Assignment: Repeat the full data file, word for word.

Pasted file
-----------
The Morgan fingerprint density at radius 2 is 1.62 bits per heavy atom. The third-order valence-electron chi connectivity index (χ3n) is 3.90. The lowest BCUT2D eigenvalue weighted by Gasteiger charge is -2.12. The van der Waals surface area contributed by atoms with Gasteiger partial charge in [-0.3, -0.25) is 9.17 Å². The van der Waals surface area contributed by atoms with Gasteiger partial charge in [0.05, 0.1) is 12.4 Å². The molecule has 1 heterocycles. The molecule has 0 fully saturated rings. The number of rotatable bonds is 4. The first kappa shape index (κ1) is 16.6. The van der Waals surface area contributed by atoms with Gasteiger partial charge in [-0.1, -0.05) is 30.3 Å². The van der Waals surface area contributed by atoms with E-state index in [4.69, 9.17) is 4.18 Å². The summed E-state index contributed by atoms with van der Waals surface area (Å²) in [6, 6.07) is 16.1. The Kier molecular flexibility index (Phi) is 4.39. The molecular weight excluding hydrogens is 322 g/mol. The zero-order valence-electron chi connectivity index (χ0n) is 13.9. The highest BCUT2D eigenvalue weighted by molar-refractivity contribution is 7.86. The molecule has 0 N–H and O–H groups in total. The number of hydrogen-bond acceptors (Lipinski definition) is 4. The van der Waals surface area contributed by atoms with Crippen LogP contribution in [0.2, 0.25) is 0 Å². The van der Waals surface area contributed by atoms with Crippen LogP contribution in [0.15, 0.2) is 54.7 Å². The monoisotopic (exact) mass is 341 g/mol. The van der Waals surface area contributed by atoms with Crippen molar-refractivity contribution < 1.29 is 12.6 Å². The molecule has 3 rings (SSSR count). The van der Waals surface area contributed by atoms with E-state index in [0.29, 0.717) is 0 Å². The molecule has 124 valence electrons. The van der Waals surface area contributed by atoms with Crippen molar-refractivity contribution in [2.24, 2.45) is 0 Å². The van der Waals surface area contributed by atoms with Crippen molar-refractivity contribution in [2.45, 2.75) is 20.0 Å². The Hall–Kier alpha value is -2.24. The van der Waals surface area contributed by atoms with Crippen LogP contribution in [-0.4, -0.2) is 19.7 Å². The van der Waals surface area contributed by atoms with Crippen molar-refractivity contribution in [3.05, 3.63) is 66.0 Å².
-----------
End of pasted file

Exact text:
The Morgan fingerprint density at radius 2 is 1.62 bits per heavy atom. The third-order valence-electron chi connectivity index (χ3n) is 3.90. The lowest BCUT2D eigenvalue weighted by Gasteiger charge is -2.12. The van der Waals surface area contributed by atoms with Gasteiger partial charge in [-0.3, -0.25) is 9.17 Å². The van der Waals surface area contributed by atoms with Gasteiger partial charge in [0.05, 0.1) is 12.4 Å². The molecule has 1 heterocycles. The molecule has 0 fully saturated rings. The number of rotatable bonds is 4. The first kappa shape index (κ1) is 16.6. The van der Waals surface area contributed by atoms with Gasteiger partial charge in [-0.1, -0.05) is 30.3 Å². The van der Waals surface area contributed by atoms with E-state index in [4.69, 9.17) is 4.18 Å². The summed E-state index contributed by atoms with van der Waals surface area (Å²) in [6, 6.07) is 16.1. The Kier molecular flexibility index (Phi) is 4.39. The molecular weight excluding hydrogens is 322 g/mol. The zero-order valence-electron chi connectivity index (χ0n) is 13.9. The highest BCUT2D eigenvalue weighted by molar-refractivity contribution is 7.86. The molecule has 0 N–H and O–H groups in total. The number of hydrogen-bond acceptors (Lipinski definition) is 4. The van der Waals surface area contributed by atoms with Crippen LogP contribution in [0.2, 0.25) is 0 Å². The van der Waals surface area contributed by atoms with Crippen LogP contribution in [0.15, 0.2) is 54.7 Å². The monoisotopic (exact) mass is 341 g/mol. The van der Waals surface area contributed by atoms with Crippen molar-refractivity contribution < 1.29 is 12.6 Å². The molecule has 3 rings (SSSR count). The van der Waals surface area contributed by atoms with E-state index in [0.29, 0.717) is 0 Å². The molecule has 124 valence electrons. The van der Waals surface area contributed by atoms with Crippen molar-refractivity contribution in [2.24, 2.45) is 0 Å². The van der Waals surface area contributed by atoms with Crippen molar-refractivity contribution in [2.45, 2.75) is 20.0 Å². The Hall–Kier alpha value is -2.24. The van der Waals surface area contributed by atoms with Crippen LogP contribution in [-0.4, -0.2) is 19.7 Å². The van der Waals surface area contributed by atoms with Crippen molar-refractivity contribution in [3.05, 3.63) is 66.0 Å².